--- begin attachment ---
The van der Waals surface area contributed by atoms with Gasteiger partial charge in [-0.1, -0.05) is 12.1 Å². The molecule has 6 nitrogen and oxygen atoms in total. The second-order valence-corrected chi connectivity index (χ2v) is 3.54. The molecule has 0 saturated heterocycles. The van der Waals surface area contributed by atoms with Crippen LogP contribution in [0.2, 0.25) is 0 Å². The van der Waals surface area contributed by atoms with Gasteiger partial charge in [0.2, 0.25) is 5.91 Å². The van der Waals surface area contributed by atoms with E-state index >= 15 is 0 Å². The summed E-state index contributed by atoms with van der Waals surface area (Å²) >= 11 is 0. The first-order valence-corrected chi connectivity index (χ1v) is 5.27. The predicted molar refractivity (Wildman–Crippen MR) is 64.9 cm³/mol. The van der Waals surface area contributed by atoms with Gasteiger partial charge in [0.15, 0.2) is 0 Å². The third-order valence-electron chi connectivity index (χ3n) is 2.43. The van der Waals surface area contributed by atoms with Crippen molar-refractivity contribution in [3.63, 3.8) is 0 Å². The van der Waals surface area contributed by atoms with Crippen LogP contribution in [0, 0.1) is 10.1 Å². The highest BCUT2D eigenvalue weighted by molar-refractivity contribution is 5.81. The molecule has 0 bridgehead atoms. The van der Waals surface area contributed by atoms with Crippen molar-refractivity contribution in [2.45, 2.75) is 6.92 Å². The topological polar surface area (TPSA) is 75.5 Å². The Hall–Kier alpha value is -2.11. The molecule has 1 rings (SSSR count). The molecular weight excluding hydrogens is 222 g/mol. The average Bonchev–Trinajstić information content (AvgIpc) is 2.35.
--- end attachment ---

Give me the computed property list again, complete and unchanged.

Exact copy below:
The van der Waals surface area contributed by atoms with Gasteiger partial charge in [-0.1, -0.05) is 12.1 Å². The molecule has 6 nitrogen and oxygen atoms in total. The second-order valence-corrected chi connectivity index (χ2v) is 3.54. The molecule has 0 saturated heterocycles. The van der Waals surface area contributed by atoms with Crippen LogP contribution in [0.2, 0.25) is 0 Å². The van der Waals surface area contributed by atoms with Gasteiger partial charge in [0.2, 0.25) is 5.91 Å². The van der Waals surface area contributed by atoms with E-state index >= 15 is 0 Å². The summed E-state index contributed by atoms with van der Waals surface area (Å²) >= 11 is 0. The first-order valence-corrected chi connectivity index (χ1v) is 5.27. The predicted molar refractivity (Wildman–Crippen MR) is 64.9 cm³/mol. The van der Waals surface area contributed by atoms with Gasteiger partial charge in [0.15, 0.2) is 0 Å². The third-order valence-electron chi connectivity index (χ3n) is 2.43. The van der Waals surface area contributed by atoms with Crippen molar-refractivity contribution in [3.63, 3.8) is 0 Å². The van der Waals surface area contributed by atoms with Crippen LogP contribution in [0, 0.1) is 10.1 Å². The highest BCUT2D eigenvalue weighted by molar-refractivity contribution is 5.81. The molecule has 0 bridgehead atoms. The van der Waals surface area contributed by atoms with Crippen molar-refractivity contribution in [2.45, 2.75) is 6.92 Å². The topological polar surface area (TPSA) is 75.5 Å². The Hall–Kier alpha value is -2.11. The molecule has 1 rings (SSSR count). The molecular weight excluding hydrogens is 222 g/mol. The average Bonchev–Trinajstić information content (AvgIpc) is 2.35.